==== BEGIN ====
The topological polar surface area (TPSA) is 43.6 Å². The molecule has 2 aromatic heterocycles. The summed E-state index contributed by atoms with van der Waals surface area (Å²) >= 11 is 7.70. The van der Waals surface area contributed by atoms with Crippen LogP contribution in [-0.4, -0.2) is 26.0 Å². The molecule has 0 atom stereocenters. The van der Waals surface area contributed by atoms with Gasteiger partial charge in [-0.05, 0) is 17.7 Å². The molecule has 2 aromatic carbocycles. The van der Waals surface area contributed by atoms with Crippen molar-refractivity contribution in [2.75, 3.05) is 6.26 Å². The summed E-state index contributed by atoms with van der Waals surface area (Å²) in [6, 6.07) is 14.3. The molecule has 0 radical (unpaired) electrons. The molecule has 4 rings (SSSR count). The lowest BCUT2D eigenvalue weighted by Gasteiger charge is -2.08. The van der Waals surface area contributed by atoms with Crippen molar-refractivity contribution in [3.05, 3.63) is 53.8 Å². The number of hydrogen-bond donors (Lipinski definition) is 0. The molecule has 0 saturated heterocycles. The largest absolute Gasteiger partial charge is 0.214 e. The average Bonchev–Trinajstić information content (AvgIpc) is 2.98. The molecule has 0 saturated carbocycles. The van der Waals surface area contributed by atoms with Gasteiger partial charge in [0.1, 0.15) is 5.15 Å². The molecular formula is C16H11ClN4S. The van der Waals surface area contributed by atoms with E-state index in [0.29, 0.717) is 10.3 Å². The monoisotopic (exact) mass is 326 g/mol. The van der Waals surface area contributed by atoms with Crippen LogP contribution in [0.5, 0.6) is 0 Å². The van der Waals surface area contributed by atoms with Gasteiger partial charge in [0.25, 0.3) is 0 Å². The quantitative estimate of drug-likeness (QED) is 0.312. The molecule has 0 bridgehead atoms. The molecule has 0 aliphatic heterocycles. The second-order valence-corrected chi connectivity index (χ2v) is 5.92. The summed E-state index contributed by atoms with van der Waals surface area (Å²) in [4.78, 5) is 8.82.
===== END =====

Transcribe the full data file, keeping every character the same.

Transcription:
The topological polar surface area (TPSA) is 43.6 Å². The molecule has 2 aromatic heterocycles. The summed E-state index contributed by atoms with van der Waals surface area (Å²) >= 11 is 7.70. The van der Waals surface area contributed by atoms with Crippen LogP contribution in [-0.4, -0.2) is 26.0 Å². The molecule has 0 atom stereocenters. The van der Waals surface area contributed by atoms with Gasteiger partial charge in [-0.05, 0) is 17.7 Å². The molecule has 2 aromatic carbocycles. The van der Waals surface area contributed by atoms with Crippen molar-refractivity contribution in [2.75, 3.05) is 6.26 Å². The summed E-state index contributed by atoms with van der Waals surface area (Å²) in [6, 6.07) is 14.3. The molecule has 0 radical (unpaired) electrons. The molecule has 4 rings (SSSR count). The lowest BCUT2D eigenvalue weighted by Gasteiger charge is -2.08. The van der Waals surface area contributed by atoms with Crippen molar-refractivity contribution in [3.05, 3.63) is 53.8 Å². The number of hydrogen-bond donors (Lipinski definition) is 0. The molecule has 0 saturated heterocycles. The largest absolute Gasteiger partial charge is 0.214 e. The average Bonchev–Trinajstić information content (AvgIpc) is 2.98. The molecule has 0 saturated carbocycles. The van der Waals surface area contributed by atoms with Gasteiger partial charge in [0.1, 0.15) is 5.15 Å². The molecular formula is C16H11ClN4S. The van der Waals surface area contributed by atoms with E-state index in [0.29, 0.717) is 10.3 Å². The monoisotopic (exact) mass is 326 g/mol. The van der Waals surface area contributed by atoms with Crippen LogP contribution in [0.5, 0.6) is 0 Å². The van der Waals surface area contributed by atoms with Gasteiger partial charge in [0.25, 0.3) is 0 Å². The quantitative estimate of drug-likeness (QED) is 0.312. The molecule has 0 bridgehead atoms. The molecule has 0 aliphatic heterocycles. The second-order valence-corrected chi connectivity index (χ2v) is 5.92. The summed E-state index contributed by atoms with van der Waals surface area (Å²) in [4.78, 5) is 8.82.